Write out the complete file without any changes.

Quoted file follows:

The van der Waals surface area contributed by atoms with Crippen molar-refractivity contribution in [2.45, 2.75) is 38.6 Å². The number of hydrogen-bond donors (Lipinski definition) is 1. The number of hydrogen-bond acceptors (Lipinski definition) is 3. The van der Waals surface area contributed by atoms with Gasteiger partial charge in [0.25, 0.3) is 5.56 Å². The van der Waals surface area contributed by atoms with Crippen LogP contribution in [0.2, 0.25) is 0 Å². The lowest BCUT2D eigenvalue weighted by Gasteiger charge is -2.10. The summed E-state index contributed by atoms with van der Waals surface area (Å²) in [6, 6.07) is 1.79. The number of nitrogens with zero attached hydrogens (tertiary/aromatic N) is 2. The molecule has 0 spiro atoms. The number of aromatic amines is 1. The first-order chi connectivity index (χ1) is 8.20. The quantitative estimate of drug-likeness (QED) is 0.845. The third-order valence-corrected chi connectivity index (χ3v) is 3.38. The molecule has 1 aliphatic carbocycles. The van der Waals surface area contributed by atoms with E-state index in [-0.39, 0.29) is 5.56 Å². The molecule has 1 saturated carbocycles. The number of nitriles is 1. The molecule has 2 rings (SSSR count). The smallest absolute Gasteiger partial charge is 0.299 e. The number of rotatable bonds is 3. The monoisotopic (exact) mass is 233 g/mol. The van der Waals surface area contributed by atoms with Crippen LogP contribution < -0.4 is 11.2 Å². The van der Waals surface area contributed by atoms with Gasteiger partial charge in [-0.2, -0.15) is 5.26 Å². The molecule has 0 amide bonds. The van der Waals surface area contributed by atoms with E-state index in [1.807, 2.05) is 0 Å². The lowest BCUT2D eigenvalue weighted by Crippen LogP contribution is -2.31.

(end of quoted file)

The van der Waals surface area contributed by atoms with Crippen molar-refractivity contribution in [2.45, 2.75) is 38.6 Å². The number of hydrogen-bond donors (Lipinski definition) is 1. The number of hydrogen-bond acceptors (Lipinski definition) is 3. The van der Waals surface area contributed by atoms with Gasteiger partial charge in [0.25, 0.3) is 5.56 Å². The van der Waals surface area contributed by atoms with Crippen LogP contribution in [0.2, 0.25) is 0 Å². The lowest BCUT2D eigenvalue weighted by Gasteiger charge is -2.10. The summed E-state index contributed by atoms with van der Waals surface area (Å²) in [6, 6.07) is 1.79. The number of nitrogens with zero attached hydrogens (tertiary/aromatic N) is 2. The molecule has 0 spiro atoms. The number of aromatic amines is 1. The first-order chi connectivity index (χ1) is 8.20. The quantitative estimate of drug-likeness (QED) is 0.845. The third-order valence-corrected chi connectivity index (χ3v) is 3.38. The molecule has 1 aliphatic carbocycles. The van der Waals surface area contributed by atoms with E-state index in [-0.39, 0.29) is 5.56 Å². The molecule has 1 saturated carbocycles. The number of nitriles is 1. The molecule has 2 rings (SSSR count). The smallest absolute Gasteiger partial charge is 0.299 e. The number of rotatable bonds is 3. The monoisotopic (exact) mass is 233 g/mol. The van der Waals surface area contributed by atoms with Crippen LogP contribution < -0.4 is 11.2 Å². The van der Waals surface area contributed by atoms with Gasteiger partial charge in [-0.2, -0.15) is 5.26 Å². The molecule has 0 amide bonds. The van der Waals surface area contributed by atoms with E-state index in [1.807, 2.05) is 0 Å². The lowest BCUT2D eigenvalue weighted by Crippen LogP contribution is -2.31.